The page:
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Chondroitin is a Star on Its Own

Weiguo Zhang, president of Synutra Pure, Ltd., shines a light on a surprisingly overlooked ingredient.

Weiguo Zhang

April 23, 2015

2 Min Read
Chondroitin is a Star on Its Own

Chondroitin as the key joint health dietary ingredient has been overshadowed by glucosamine (rightly or wrongly) for a long time. That glucosamine appeared in product labels ahead of chondroitin, and therefore consumer awareness, was an historical accident.

The classic formulation introduced decades ago used 1,500 mg glucosamine and 1,200 mg chondroitin because glucosamine was cheaper than chondroitin and this formulation would appear more substantial to consumers with a total of 2,700 mg ingredients per serving. The Federal Trade Commission mandates that labels list ingredients in order of content amount, not in order of importance. Therefore, chondroitin has most often come after glucosamine on a label in a combination formula. 

Over the years, consumers have formed an impression that the key ingredient in joint health supplements is glucosamine rather than chondroitin, obscuring chondroitin’s importance despite a preponderance of evidence supporting efficacy of chondroitin for osteoarthritis pain.

Many joint health supplement makers took the cue from the market and gradually moved away from chondroitin, without considering clinical evidence that advised otherwise. In recent years, more joint health supplements of glucosamine only—or combination supplements with mostly glucosamine and little or undisclosed amounts of chondroitin—are on shelves. This is very much a reflection of the industry's need and intention to control cost by limiting or reducing the weight of chondroitin, which remains a more costly ingredient.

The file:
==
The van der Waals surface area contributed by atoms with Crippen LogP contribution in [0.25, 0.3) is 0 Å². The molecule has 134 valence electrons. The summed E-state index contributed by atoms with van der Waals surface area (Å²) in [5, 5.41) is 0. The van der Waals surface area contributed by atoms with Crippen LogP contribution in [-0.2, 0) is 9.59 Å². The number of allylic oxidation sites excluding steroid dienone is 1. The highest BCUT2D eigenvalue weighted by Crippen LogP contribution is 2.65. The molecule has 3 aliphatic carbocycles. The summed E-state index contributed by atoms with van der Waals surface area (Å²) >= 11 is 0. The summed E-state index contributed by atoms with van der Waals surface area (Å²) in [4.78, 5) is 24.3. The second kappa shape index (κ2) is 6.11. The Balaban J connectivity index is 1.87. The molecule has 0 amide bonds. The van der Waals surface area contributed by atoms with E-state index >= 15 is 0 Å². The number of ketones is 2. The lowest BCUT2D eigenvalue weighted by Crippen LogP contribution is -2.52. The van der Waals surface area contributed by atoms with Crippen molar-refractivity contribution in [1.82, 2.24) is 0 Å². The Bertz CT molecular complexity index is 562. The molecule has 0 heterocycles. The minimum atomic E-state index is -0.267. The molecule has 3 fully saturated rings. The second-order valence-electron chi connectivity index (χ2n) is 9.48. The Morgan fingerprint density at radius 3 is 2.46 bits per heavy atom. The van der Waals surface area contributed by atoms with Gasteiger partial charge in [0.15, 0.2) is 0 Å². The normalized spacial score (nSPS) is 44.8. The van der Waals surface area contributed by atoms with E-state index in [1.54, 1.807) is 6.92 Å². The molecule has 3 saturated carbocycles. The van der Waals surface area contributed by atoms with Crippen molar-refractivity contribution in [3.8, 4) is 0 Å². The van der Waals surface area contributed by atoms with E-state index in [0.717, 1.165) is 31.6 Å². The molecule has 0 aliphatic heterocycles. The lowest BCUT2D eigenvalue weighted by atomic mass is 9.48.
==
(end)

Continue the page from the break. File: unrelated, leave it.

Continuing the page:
In March 2014, Arthritis and Rheumatism published a randomized, placebo-controlled trial led by C. Kent Kwoh, M.D., that showed participants "with mild to moderate osteoarthritis who drank 1,500 mg glucosamine hydrochloride dissolved in lemonade each day for 6 months had just as much pain and knee cartilage deterioration as similar patients who drank lemonade." 

Many people were quick to point out that there were numerous other positive clinicals on glucosamine for joint health. 

That is true—in a sense. 

Many clinical studies, including the large-scale GAIT study of 2005, and the more recent MOVES study published this year, had shown positive aspects of glucosamine for joint health, when used in combination with chondroitin. In fact, studies over the years have continued to show efficacious value and safety of just chondroitin.

This was confirmed by January 2015’s publication of the prestigious Cochrane Collaboration review, "Chondroitin for Osteoarthritis," which examined 43 clinical trials over more than 20 years and involving 9,110 participants.

Glucosamine's possible efficacy is most often indicated in studies when it is used with chondroitin. When used alone, clinical evidence has remained marginally neutral on glucosamine. I am not ready to say glucosamine does not work for joint health: there is not yet enough clinical evidence to disprove perception of its efficacy. But it is becoming clearer that common glucosamine has had the greater share of consumer awareness for joint health more for its economic profile than for its natural attribute as an extract from crustacean shellfish.

Tomorrow I’ll take a look at how the industry can raise chondroitin’s profile.

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